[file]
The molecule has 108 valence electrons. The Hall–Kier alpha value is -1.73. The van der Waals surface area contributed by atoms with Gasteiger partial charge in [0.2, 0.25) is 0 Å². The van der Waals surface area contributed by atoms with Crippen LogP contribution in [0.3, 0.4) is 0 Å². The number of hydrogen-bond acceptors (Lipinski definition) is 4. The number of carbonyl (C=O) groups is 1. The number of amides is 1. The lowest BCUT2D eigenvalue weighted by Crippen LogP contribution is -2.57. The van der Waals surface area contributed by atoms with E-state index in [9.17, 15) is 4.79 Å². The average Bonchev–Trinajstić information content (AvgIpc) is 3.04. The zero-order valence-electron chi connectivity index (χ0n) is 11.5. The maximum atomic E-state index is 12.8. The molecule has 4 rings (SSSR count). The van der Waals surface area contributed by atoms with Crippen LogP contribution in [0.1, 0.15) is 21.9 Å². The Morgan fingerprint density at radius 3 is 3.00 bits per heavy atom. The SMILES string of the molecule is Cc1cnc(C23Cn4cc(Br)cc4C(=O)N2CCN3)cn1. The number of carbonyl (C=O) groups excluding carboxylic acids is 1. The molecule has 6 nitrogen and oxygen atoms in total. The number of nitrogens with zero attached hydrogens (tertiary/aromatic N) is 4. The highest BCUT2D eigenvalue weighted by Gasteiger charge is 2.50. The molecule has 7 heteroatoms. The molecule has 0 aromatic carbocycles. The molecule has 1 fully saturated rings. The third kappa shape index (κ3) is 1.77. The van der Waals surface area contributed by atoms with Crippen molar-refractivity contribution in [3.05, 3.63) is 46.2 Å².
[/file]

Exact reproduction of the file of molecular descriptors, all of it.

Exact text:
The molecule has 108 valence electrons. The Hall–Kier alpha value is -1.73. The van der Waals surface area contributed by atoms with Gasteiger partial charge in [0.2, 0.25) is 0 Å². The van der Waals surface area contributed by atoms with Crippen LogP contribution in [0.3, 0.4) is 0 Å². The number of hydrogen-bond acceptors (Lipinski definition) is 4. The number of carbonyl (C=O) groups is 1. The number of amides is 1. The lowest BCUT2D eigenvalue weighted by Crippen LogP contribution is -2.57. The van der Waals surface area contributed by atoms with E-state index in [9.17, 15) is 4.79 Å². The average Bonchev–Trinajstić information content (AvgIpc) is 3.04. The zero-order valence-electron chi connectivity index (χ0n) is 11.5. The maximum atomic E-state index is 12.8. The molecule has 4 rings (SSSR count). The van der Waals surface area contributed by atoms with Crippen LogP contribution in [0.1, 0.15) is 21.9 Å². The Morgan fingerprint density at radius 3 is 3.00 bits per heavy atom. The SMILES string of the molecule is Cc1cnc(C23Cn4cc(Br)cc4C(=O)N2CCN3)cn1. The number of carbonyl (C=O) groups excluding carboxylic acids is 1. The molecule has 6 nitrogen and oxygen atoms in total. The number of nitrogens with zero attached hydrogens (tertiary/aromatic N) is 4. The highest BCUT2D eigenvalue weighted by Gasteiger charge is 2.50. The molecule has 7 heteroatoms. The molecule has 0 aromatic carbocycles. The molecule has 1 fully saturated rings. The third kappa shape index (κ3) is 1.77. The van der Waals surface area contributed by atoms with Crippen molar-refractivity contribution in [3.05, 3.63) is 46.2 Å².